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How To Structure / Model Firebase Cloud Firestore ← Vue.js

Raja Tamil
Hi I am Raja Tamil • Best Selling Instructor at Udemy • Featured Author @ • Founder of (40K+ visitors/month)
・4 min read

Building a collection of list items organized by sections is one of the scenarios that you can’t avoid when building any type of application. In this guide, I will be showing you exactly how to do that by building a simple restaurant menu page using Vue.js and Firebase Cloud Firestore.

Along the way, you’re also going to learn how to properly structure and query Cloud Firestore Database for it.

Let’s take a look at what we will be building by the end of this tutorial.

alt text

In the typical example above, I have a restaurant name at the top. Below that you can see menu items grouped by sections/types such as Appetizers, Dum Biriyani, etc.

Pretty straight forward.

Final JavaScript Object API Structure

Before going further, I would like to talk about the structure of the final JavaScript object that will be needed to build this restaurant menu page.

The picture below depicts a high-level overview of how to transform the final JavaScript object into the actual restaurant menu page by showing which data goes where.

To generate this object, simply get the data from Cloud Firestore and merge them together which is very similar to API output when fetching data from HTTP request.

alt text

Let’s take a look at the output JavaScript object in detail.

It has title and id properties at the top level as well as a menu property which is an array that contains a couple of objects which will be the restaurant sections/types.

Each section/type object in the menu array has a title property and menuItems which is another array of objects. Each object inside the menu items consists of title, description and price properties.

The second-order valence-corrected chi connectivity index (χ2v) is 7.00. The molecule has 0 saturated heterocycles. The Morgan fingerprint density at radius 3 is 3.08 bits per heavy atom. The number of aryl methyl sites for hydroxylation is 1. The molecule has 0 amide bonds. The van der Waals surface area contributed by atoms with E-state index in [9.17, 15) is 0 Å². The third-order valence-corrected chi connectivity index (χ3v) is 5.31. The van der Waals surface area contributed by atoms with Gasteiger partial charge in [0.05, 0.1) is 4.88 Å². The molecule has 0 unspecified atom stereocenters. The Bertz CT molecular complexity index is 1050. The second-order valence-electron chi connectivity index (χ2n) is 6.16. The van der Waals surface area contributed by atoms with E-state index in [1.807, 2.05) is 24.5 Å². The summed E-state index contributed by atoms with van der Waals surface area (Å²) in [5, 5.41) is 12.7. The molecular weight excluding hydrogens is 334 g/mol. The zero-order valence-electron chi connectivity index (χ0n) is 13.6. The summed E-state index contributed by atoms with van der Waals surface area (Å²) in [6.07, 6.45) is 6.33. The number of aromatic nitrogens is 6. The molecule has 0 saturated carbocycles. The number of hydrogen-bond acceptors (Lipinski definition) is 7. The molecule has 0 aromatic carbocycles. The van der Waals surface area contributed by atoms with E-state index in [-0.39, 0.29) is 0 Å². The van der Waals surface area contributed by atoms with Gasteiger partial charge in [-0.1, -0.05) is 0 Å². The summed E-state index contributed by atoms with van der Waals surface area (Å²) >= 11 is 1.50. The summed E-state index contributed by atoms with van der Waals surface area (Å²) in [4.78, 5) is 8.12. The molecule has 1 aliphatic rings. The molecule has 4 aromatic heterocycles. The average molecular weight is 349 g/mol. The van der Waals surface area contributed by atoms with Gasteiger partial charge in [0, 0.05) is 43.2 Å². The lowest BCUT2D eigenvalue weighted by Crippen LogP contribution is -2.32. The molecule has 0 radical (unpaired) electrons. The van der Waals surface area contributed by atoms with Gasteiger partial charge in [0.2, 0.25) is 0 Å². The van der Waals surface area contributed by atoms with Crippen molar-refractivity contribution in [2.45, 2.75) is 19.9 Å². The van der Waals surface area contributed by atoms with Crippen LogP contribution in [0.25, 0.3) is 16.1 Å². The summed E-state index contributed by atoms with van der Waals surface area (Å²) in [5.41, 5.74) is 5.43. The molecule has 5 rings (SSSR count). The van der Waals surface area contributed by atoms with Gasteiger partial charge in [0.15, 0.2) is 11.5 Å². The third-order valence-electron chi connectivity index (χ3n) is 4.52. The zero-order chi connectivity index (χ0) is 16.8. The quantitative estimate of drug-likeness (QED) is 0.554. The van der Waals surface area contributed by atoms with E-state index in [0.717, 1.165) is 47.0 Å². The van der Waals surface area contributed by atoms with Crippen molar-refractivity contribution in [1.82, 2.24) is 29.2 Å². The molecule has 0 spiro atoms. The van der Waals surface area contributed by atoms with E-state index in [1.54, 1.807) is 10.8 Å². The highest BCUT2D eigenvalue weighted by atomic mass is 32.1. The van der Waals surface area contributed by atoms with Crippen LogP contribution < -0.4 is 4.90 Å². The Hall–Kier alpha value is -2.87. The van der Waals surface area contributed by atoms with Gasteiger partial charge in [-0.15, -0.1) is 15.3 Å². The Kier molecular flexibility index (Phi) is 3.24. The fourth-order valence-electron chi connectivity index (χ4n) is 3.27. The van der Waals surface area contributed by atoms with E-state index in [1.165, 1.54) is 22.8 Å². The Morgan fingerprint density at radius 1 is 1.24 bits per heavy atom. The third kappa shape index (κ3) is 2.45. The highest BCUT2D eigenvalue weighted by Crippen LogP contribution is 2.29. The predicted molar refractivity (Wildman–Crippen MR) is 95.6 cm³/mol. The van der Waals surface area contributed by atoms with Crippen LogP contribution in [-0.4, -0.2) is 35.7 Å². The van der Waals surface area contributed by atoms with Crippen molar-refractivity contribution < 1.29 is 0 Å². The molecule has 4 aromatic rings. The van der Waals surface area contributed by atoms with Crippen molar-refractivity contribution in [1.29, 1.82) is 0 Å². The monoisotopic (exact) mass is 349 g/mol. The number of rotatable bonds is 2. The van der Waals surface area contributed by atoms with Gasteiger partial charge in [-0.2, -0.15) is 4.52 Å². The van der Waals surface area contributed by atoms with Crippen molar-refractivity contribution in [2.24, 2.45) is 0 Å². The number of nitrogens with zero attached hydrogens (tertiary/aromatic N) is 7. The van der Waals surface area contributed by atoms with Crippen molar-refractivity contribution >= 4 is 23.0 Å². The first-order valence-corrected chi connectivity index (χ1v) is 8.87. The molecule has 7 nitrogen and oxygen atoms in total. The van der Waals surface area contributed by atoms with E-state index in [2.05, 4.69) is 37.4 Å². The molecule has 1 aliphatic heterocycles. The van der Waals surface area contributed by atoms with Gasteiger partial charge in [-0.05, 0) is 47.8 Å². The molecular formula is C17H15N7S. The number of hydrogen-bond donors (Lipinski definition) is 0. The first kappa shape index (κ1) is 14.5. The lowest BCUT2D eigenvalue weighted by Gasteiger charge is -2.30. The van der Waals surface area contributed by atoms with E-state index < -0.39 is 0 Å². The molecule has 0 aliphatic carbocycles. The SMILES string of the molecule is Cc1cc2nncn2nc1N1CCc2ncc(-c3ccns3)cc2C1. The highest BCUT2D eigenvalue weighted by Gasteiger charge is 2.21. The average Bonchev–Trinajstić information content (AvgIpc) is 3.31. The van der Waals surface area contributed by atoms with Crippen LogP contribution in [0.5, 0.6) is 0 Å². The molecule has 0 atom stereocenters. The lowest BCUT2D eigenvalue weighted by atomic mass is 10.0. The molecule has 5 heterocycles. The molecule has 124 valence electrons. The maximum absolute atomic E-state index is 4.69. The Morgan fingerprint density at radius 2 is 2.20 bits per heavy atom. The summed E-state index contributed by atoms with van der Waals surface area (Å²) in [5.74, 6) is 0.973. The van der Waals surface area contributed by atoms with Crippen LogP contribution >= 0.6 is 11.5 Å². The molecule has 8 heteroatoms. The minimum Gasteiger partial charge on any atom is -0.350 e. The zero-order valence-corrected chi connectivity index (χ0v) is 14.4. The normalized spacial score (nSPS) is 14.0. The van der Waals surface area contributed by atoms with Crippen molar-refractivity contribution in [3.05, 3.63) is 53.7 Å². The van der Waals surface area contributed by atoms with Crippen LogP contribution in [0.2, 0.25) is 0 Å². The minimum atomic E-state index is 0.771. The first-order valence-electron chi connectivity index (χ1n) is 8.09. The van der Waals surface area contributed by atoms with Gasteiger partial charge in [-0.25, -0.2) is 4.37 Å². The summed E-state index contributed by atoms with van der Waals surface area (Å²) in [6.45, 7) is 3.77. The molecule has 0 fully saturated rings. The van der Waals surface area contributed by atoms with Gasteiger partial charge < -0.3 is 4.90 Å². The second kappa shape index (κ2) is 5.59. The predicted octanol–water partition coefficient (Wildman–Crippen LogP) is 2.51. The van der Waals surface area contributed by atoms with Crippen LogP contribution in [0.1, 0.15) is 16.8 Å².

Data Structure For The Menu Page

I could create a data structure very similar to the output JavaScript object, but it will have deeply nested data inside a single document which must be avoided at any cost.

Instead, I will be making a sub-collection wherever new data will be added over the period of time. Then, query & merge them together in order to match the final JavaScript object.

Cloud Firestore queries are shallow, so when you make a query to a document, it will not have a sub-collection on it.

Recommended → Learn Firestore CRUD Queries Quickly Guide

Here is the infographic that shows how to structure data for a restaurant menu page.

alt text

As you can see, I have a restaurant collection, which has a few documents. Each document has two fields: the title which holds string value and menu-types which is a sub-collection.

Documents on the menu-types sub-collection again have two fields; the title that has string value and menu-items which is another sub-collection.

Each document in that sub-collection has three fields which are title, description, and price.

Here is the screenshot of an actual Cloud Firestore database structure with sample data.

alt text

Add some data similar to the above structure to your Cloud Firestore Database so that it’s easy to follow along.

Create A Vue.js Project


Go ahead and create a vue.js project using webpack.

vue init webpack my-project
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Then, npm install to it.

npm install
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Run the application.

npm run dev
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Once the vue.js app is running, go to HelloWord.vue and delete the file.

App.vue is the file I will be putting all my code into to make it simpler for this tutorial.

Add Materialize CSS link to index.html which is optional.

<link rel="stylesheet" href="">
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Initialize Firebase


Install Firebase.

npm install --save firebase
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Initialize Firebase inside main.js.

import firebase from "firebase";

var firebaseConfig = {
  apiKey: "*************************",
  authDomain: "*************************",
  databaseURL: "*************************",
  projectId: "*************************",
  storageBucket: "*************************",
  messagingSenderId: "*************************",
  appId: "*************************"
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Get initialization code from your Firebase project on the Firebase console.

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